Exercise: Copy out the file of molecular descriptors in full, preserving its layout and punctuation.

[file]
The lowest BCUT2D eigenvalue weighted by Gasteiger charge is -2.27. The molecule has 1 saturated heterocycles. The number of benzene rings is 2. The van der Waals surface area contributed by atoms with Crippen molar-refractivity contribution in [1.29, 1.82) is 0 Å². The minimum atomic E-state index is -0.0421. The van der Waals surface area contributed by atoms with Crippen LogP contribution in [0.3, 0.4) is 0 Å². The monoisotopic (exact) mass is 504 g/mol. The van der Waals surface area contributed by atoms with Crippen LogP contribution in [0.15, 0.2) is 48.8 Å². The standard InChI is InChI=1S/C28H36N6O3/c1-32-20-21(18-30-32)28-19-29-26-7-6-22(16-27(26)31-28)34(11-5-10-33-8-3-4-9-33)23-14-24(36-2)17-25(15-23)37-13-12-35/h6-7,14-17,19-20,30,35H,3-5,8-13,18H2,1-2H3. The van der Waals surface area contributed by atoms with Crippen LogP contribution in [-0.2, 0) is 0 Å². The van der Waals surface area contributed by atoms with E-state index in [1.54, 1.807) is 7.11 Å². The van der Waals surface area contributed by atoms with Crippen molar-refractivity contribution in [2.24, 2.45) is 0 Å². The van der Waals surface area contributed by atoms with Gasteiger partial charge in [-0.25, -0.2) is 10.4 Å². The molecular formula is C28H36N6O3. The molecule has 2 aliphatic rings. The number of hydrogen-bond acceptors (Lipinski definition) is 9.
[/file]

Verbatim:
The lowest BCUT2D eigenvalue weighted by Gasteiger charge is -2.27. The molecule has 1 saturated heterocycles. The number of benzene rings is 2. The van der Waals surface area contributed by atoms with Crippen molar-refractivity contribution in [1.29, 1.82) is 0 Å². The minimum atomic E-state index is -0.0421. The van der Waals surface area contributed by atoms with Crippen LogP contribution in [0.3, 0.4) is 0 Å². The monoisotopic (exact) mass is 504 g/mol. The van der Waals surface area contributed by atoms with Crippen LogP contribution in [0.15, 0.2) is 48.8 Å². The standard InChI is InChI=1S/C28H36N6O3/c1-32-20-21(18-30-32)28-19-29-26-7-6-22(16-27(26)31-28)34(11-5-10-33-8-3-4-9-33)23-14-24(36-2)17-25(15-23)37-13-12-35/h6-7,14-17,19-20,30,35H,3-5,8-13,18H2,1-2H3. The van der Waals surface area contributed by atoms with Crippen LogP contribution in [-0.2, 0) is 0 Å². The van der Waals surface area contributed by atoms with E-state index in [1.54, 1.807) is 7.11 Å². The van der Waals surface area contributed by atoms with Crippen molar-refractivity contribution in [2.24, 2.45) is 0 Å². The van der Waals surface area contributed by atoms with Gasteiger partial charge in [-0.25, -0.2) is 10.4 Å². The molecular formula is C28H36N6O3. The molecule has 2 aliphatic rings. The number of hydrogen-bond acceptors (Lipinski definition) is 9.